Beaufort filmmaker and photographer Gary Geboy is the featured artist in a ground-breaking one-man show currently on display at the Charleston Center for Photography through the end of the month.

The exhibit is a striking combination of platinum/palladium prints – an expensive, labor intensive process – including work inspired by Geboy’s book Transfer of Grace: Images of the Lowcountry. The show also features the debut of an edgy new collection Geboy calls “The Lost,” representing “people and places lost to time.” In a word the work is best described as “haunting.” The Lowcountry’s Mark Shaffer recently sat down with the artist at his home to talk about his work and how “The Lost” was found.

Finding The Lost

Mark Shaffer: “Some of this show represents a culmination of 30 years of images collected from around the world.”

Gary Geboy: “About half of the photographs are photos I’ve been taking over the course of 30 years. I got really lucky [as cinematographer]. I got to travel all over the world all the time. So when I was working I carried a little point-and-shoot camera wherever I went. When I wasn’t working, I’d just walk the streets and photograph whatever interested me. It all sort of fell into this category of things that we call ‘lost’ – things lost to time, people who’ve been lost to the rest of civilization, who live on the streets – ”
M.S. “ But also places, as well.”

G.G. “ Places as well, cities. A pyramid in Peru that looks like a big dirt pile eroded by the rain but it’s actually a pyramid that is long lost. None of [the work] was cohesive enough to put together as a group. They were all pretty individual photos. Then last year I was looking through some and reprinting some and decided to turn it into a more cohesive idea and that’s where we came up with “The Lost.
     [For instance] a photo I took 30 years ago of a guy sleeping on the street fit really well into that whole context. And for me it speaks of a bigger picture. We’re forgetting about a lot of people, a lot of places that don’t really fit in.”

M.S. “On a recent trip it became so apparent that everything’s beginning to look the same. Every intersection and interstate stop looks like the last one or the next one.”

G.G. “We’re losing part of what made us all different. In that sense we’re losing part of our humanity, that sense of individuality.”

The Shroud

M.S. “How do you deal with your human subjects?”

G.G. “People that I photograph I always ask if I can photograph. And I always chat with them for a little while to find out what’s going on. That way if they want to change their mind they can and it gives them an opportunity [to choose] how they want to be photographed. I don’t like to sneak up on people. I don’t like to catch people off guard because everybody has their moments when you can be put in a very compromising position, and I certainly want to maintain that person’s dignity.

M.S. “Is that a common thread through this show as well, dignity?

G.G. “Yes and no. It’s a hard thing to say. There’s one shot of a guy who’s lying down in a back alley with a sack of what I suppose were all his possessions. So I’m walking through the alley and I ask him if I could take his picture and he said, ‘sure.’ I’m getting ready – I don’t just snap real quick, I give people time to do what they’re going to do – and he rolled over so all I could see was his back and his head lying on this thing. And when I [processed] the photograph, years later, I called it “The Shroud” because his shirt was so dirty that it almost had a life of it own. And just by seeing the back of him, and the form of his body and the grunginess of it, I think it’s a much more powerful photograph that way.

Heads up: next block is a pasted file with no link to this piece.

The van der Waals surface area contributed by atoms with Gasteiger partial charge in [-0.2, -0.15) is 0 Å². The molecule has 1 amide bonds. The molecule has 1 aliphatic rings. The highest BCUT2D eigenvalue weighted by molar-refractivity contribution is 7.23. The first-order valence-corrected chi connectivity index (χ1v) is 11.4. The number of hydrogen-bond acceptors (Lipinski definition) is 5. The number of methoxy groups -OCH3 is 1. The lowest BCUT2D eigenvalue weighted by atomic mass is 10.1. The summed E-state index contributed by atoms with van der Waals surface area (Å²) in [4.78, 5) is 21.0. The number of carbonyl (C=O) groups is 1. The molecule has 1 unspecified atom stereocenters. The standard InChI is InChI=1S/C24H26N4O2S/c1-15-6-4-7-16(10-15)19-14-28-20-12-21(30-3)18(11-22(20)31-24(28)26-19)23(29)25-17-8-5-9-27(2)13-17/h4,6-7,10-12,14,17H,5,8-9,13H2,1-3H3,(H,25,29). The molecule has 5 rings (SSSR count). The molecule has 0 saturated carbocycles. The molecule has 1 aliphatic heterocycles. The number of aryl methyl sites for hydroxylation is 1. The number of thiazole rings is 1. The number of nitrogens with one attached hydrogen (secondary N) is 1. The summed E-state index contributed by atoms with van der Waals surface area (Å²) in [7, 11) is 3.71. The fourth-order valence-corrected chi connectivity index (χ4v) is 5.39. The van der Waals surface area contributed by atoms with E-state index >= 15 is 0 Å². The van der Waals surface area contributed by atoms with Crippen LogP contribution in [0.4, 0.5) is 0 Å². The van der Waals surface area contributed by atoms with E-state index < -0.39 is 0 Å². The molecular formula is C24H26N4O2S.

There was another time when I was in Memphis and I was just a hanging out and this guy walked by and I said ‘hi’ to him and he said ‘hi.’ He was an older guy on crutches. He went down [the street], turned around and came back and said ‘do you want to take my picture?’ And I said ‘sure, why not?’ He went past me and just walked right by me again – didn’t stop.”
M.S. “No posing.”

G.G. “No posing – and I took his picture and that one’s in show. I think that what he wanted me to see was that here was this guy who couldn’t move his legs, he could just sort of pick himself up and move himself along, but he wanted somebody to see that he was a human being, that he was there. That one had an effect on me, but they all sort of have an effect on me.

The Haunting

M.S. “The word ‘haunting’ is used to describe the show. That is the word I would use most to describe this work. There is a real chilling aspect to a lot of these photos.”

G.G. “That’s intentional in part because of the way I print them, but it’s intentional also because there has to be some sort of shock value because we’re so barraged with images every day. You see thousands and thousand of images. People get used to seeing all sorts of stuff, so you have to create a mood, you have to create something that people are going to remember after they see [it]. If that [happens] by making [the photos] sort of haunting and dark then perhaps they’ll remember what it’s all about, too. Maybe something will register in their heads. It’s not that I’m trying to save the world or anything like that, it’s just the little things that you want to keep making people aware of – that not everybody is as fortunate as everybody else.

Gary Geboy ( lives in Beaufort with writer Teresa Bruce (, who wrote the narrative for Transfer Of Grace and who occasionally enjoys “interpreting” inanimate objects.

Find “The Lost” and much more at The Charleston Center for Photography, located at 654 King St. suite D, Charleston, SC. Phone 843.720.3105 for information or visit them on the web at

Mark Shaffer can be emailed at